VR and new technologies are likely to revolutionise the way we work

In most recent times, the introduction of VR and other technological advances could potentially positively impact the way that we work.

Jon Loftin, Head of Unified Communications at PowWowNow, says “workers’ quick adoption of new technology at home is accelerating workplaces’ typically slow uptake. And that could extend to virtual reality (VR) and wearables: “Wearable tech could be incorporated in some way in the future. It’s difficult to see an improvement beyond a tablet computer because a screen is necessary. VR might come into the workplace at some point, it would be helpful when discussing issues with customers, not being limited to a flat image.”

However, Professor Feng Lui suggests that body language is still such an important language, and face to face interaction for meetings is still required. “Although VR could help improve these aspects, he claims that research has shown that e-meetings are more efficient if you already know each other before, rather than getting to know business partners through the electronic way”

In addition to this, voice technology is set to be the next big skills gap in the UK IT market. This is according to the inaugural Experis Industry Insiders report, which examines the impact of voice technology solutions on the talent market. The quarterly report has found that the voice technology market is set to grow significantly over the next seven years.

The importance of workplace culture

Although flexible working is becoming more of an important aspect of workplace life, it does seem as to many, culture is still important when choosing a place to work. 52% of young professionals agreed to this.

In comparison to generations before. It has been revealed that Generation Y prefers to not work just to earn money, and they look to work towards a purpose with work colleagues that they enjoy working with. This is already proving to have an impact on the workforce, with poor company culture costing the UK economy £23.6 billion per year according to a report by Breathe. We delve deeper into how much of an impact a transparent business could have on its staff and their customers.

Jonathan Richards, CEO and founder, at breatheHR comments on company culture, saying “Culture isn’t a soft option. It has a clear impact not just on business success, but on the economy and our society. This includes productivity, an area many SMEs struggle with and don’t have the time to dedicate to it. However, one way to boost productivity levels is improving management quality and giving employees autonomy and purpose, as our report reveals. All of which validates the fact that businesses are now operating in a culture economy, and small businesses who fail to realise this won’t last long.”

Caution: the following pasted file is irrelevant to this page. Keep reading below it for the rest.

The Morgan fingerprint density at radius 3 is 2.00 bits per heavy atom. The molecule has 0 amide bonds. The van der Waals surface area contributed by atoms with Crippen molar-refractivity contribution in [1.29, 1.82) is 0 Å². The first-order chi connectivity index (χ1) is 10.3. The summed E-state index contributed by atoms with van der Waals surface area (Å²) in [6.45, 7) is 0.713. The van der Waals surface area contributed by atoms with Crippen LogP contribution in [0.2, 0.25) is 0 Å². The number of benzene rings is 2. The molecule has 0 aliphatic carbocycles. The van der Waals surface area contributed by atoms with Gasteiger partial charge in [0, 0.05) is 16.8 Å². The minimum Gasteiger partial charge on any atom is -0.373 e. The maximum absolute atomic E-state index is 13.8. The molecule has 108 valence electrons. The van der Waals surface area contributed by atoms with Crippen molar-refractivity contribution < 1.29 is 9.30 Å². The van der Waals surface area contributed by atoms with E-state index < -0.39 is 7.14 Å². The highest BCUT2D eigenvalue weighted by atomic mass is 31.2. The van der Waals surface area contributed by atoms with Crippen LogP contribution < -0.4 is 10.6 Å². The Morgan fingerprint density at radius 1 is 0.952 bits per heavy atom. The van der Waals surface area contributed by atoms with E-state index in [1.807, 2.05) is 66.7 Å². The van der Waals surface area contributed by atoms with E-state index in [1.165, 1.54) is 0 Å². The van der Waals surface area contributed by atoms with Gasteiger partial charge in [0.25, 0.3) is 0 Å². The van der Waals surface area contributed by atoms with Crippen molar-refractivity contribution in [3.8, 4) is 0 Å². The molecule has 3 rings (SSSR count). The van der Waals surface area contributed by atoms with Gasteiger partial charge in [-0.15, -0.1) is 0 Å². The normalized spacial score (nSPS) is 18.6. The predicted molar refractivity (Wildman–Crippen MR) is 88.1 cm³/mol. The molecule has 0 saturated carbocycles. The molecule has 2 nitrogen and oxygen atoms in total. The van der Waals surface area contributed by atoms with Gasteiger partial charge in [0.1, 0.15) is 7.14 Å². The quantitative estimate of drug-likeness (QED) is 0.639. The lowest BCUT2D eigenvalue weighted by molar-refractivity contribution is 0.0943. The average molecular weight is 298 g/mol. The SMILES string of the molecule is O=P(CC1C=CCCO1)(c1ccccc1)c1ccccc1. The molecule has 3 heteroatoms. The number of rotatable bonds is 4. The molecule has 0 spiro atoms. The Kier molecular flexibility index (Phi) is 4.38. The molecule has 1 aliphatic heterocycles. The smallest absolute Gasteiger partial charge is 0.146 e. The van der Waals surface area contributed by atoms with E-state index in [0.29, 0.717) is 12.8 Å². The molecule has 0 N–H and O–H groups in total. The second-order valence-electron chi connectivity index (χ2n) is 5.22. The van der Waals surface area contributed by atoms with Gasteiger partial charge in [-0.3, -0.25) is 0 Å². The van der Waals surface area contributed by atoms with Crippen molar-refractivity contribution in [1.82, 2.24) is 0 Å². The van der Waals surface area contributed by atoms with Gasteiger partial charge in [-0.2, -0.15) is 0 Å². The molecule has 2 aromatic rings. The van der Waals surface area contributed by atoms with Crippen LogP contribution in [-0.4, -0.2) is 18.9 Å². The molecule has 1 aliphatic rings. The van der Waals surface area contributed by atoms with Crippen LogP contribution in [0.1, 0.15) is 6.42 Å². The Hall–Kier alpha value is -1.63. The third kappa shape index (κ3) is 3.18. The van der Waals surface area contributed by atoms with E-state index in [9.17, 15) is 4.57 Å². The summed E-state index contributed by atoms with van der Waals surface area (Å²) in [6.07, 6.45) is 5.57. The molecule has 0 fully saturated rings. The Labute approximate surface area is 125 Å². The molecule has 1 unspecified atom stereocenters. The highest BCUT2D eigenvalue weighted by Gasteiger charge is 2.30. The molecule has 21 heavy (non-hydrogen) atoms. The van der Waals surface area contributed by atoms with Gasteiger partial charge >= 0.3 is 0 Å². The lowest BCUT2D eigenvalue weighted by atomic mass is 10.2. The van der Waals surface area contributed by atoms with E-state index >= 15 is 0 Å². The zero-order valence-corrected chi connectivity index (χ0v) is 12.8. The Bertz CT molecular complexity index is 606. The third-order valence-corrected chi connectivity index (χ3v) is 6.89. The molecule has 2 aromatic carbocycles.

Although many companies have adopted and developed their own workplace culture for themselves, it is important for businesses to also formulate a plan where they can continue to attract young professionals, and continually tailor their culture to match their workforce.

Finally, it is also imperative for employers to pay attention to their diversity and inclusion within their business. With 18% of young professionals wishing their company would become more diverse, hiring people from different backgrounds is an important step that many businesses worldwide unfortunately still need to embrace.

Comments are closed.

Related Articles

Companies that are struggling to adapt to new digital changes

Digital Transformation Companies that are struggling to adapt to new digital changes

4w Louron Pratt
Voice technology could create a skills gap in the UK

Digital HR Voice technology could create a skills gap in the UK

4m Louron Pratt
71% of CEOs believe that the data skills gap will affect businesses

Digital HR 71% of CEOs believe that the data skills gap will affect businesses

4m Louron Pratt
Flexible working to contribute £148bn to UK economy by 2030

Digital HR Flexible working to contribute £148bn to UK economy by 2030

5m Louron Pratt
Are educational workplaces the universities of the future?

Digital HR Are educational workplaces the universities of the future?

6m Dr Marie Puybaraud
The future of work at Facebook

Digital HR The future of work at Facebook

9m Emily Sexton-Brown
Curators of the New Business Landscape – The Future of Work

Digital HR Curators of the New Business Landscape – The Future of Work

9m Emily Sexton-Brown
"We live in a world of ideas" - Dave Ulrich

Digital HR "We live in a world of ideas" - Dave Ulrich

9m Emily Sexton-Brown